A third pill to treat impotence was approved for sale in the United States on Friday, intensifying competition in a billion-dollar slice of the drug market. The new pill will be sold under the name Cialis. It joins Viagra, the oral drug that went on the market in 1998, and Levitra, which was approved earlier this year by the Food and Drug Administration.
All three drugs act on an enzyme that helps prompt and maintain erections by relaxing muscles in the penis and blood vessels. The duration and onset of the drug action is different, however, with each pill.
Cialis, manufactured by Eli Lilly & Co., was found in studies to stay longer in the body than Viagra. Studies suggest that a 20 mg dose of Cialis is active for 24 to 36 hours. In France, where the drug has been on the market for some time, Cialis is called “Le weekend” pill. Levitra and Viagra reach their full effectiveness in an hour, on average.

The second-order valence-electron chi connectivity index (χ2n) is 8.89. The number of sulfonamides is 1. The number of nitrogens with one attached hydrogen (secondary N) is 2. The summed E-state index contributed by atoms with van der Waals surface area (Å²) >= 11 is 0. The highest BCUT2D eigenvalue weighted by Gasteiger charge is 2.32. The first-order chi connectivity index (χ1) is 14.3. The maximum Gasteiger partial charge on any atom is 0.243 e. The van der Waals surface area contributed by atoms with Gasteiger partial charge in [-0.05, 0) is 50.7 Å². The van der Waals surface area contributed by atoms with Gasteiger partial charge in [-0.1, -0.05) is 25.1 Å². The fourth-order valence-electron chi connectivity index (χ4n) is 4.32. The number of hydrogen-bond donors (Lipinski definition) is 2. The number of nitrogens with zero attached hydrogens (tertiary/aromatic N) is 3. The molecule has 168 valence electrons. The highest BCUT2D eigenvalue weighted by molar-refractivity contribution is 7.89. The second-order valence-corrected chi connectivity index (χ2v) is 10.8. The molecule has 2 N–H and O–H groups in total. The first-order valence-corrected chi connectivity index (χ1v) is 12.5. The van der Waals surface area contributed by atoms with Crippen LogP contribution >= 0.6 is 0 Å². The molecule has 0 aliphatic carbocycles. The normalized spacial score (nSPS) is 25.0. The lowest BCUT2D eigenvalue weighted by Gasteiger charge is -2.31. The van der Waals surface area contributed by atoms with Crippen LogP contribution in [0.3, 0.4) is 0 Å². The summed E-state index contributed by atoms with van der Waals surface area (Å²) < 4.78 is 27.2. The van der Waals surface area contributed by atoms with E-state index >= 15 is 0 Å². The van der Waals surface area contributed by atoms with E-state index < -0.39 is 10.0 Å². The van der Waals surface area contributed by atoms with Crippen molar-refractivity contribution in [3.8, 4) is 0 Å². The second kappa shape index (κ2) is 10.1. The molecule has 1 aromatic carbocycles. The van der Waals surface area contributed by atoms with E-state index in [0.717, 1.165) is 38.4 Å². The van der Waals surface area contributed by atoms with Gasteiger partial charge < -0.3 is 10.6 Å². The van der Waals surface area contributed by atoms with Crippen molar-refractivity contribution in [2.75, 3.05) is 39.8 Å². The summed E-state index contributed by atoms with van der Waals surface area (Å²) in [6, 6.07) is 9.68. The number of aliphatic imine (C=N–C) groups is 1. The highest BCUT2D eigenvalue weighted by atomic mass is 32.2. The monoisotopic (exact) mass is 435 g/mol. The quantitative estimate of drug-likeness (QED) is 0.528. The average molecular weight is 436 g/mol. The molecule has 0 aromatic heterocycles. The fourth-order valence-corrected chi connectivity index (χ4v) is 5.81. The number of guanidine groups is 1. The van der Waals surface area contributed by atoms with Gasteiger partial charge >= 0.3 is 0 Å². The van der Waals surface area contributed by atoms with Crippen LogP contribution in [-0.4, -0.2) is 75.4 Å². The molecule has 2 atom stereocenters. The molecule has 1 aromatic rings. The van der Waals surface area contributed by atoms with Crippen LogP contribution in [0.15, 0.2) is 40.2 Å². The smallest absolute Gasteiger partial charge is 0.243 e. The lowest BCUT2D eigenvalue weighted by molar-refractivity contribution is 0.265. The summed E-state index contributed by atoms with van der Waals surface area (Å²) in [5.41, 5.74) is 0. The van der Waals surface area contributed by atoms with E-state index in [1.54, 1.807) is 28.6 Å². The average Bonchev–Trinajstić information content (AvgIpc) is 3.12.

Some market studies suggest that about 30 million men over the age of 40 have symptoms of impotence. The sales of Viagra last year were reported at $1.2 billion.
Cialis, whose chemical name is tadalafil, was tested in trials with 4,000 men. The studies found that it helped promote erection within a half hour and enhanced that ability for up to 36 hours.
The drug is not recommended for patients on some heart medications, such as nitroglycerin tablets or some alpha blockers, because the combination can cause a sharp drop in blood pressure. This can cause fainting or even death in some men.
Recommendations call for dosage limitations of Cialis for patients with kidney or liver disorders. The drug should not be taken by men for whom sexual activity is inadvisable because of heart conditions.
The most common reported side effects from clinical trials of Cialis were headache, indigestion, back pain, muscle aches and flushing.